7 Nov 2023 18:57

Indian, U.S., Turkish specialists to take part in Russian experiment simulating interplanetary flight

MOSCOW. Nov 7 (Interfax) - A number of international organizations and scientists from India, the United States, Turkey, Canada and some other countries will take part in a yearlong isolation experiment simulating an interplanetary flight, SIRIUS-23, Director of the Russian Academy of Sciences (RAS) Institute of Medical-Biological Problems Oleg Orlov said.

"This is an international program, and our basic partners, the Belarusian Academy of Sciences, take part in this isolation. [...] Specialists from India, the Czech Republic, Turkey, the United States, Canada, Malaysia and South Korea, as well as a number of organizations from other countries are participating, as well," Orlov said at the space biology and aerospace medicine conference with the theme "The Earth - Orbit - Deep Space" on Tuesday.

The experiment will involve about 70 research programs, he said.

The main crew comprises Yury Chebotaryov, Ksenia Orlova, Ksenia Shishenina, Andzhelika Parfenova and Rustam Zaripov of Russia and Olga Mastitskaya of Belarus.

The SIRIUS (Scientific International Research in Unique Terrestrial Station) experiment hosted by the Ground Experimental Center of the Institute of Medical-Biological Problems simulates space flights.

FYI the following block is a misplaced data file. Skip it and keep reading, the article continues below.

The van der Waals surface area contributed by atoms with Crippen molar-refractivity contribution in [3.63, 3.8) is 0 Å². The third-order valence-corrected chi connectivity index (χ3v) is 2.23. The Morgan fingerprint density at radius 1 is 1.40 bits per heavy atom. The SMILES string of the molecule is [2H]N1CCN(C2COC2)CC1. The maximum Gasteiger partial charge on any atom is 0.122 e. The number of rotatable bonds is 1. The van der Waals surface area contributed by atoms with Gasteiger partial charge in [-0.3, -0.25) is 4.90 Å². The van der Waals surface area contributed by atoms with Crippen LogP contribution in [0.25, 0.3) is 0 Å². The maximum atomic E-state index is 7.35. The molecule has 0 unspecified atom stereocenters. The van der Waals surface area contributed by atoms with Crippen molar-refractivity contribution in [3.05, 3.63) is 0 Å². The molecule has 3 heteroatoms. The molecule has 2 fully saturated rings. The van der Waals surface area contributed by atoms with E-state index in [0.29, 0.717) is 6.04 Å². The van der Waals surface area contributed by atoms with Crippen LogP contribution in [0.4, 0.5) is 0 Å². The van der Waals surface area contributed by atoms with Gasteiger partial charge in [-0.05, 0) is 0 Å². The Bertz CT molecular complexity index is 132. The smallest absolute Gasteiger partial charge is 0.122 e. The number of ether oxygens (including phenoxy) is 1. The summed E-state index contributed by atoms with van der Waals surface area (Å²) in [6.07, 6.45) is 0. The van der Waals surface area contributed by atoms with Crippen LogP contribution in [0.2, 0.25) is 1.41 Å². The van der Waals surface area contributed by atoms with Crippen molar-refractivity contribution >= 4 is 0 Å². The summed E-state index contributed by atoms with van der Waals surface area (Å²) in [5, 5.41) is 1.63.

The project seeks to facilitate space exploration beyond the near-Earth orbit by assessing the risks to humans' health and working capacity through a program of fundamental, applied and operating research.

SIRIUS first deputy head, chief manager Mark Belakovsky told Interfax on December 9, 2022, that representatives of India, Mexico and Belarus had applied for taking part in the experiment.

The yearlong isolated mission, SIRIUS-23, will begin on November 14, 2023.

The project's first experiment lasted for 17 days in November 2017, and a four-month experiment followed in March-July 2019.

An eight-month experiment simulating a flight to the Moon, SIRIUS-21, ended in July 2022. It involved researchers from Russia, the United States and the United Arab Emirates.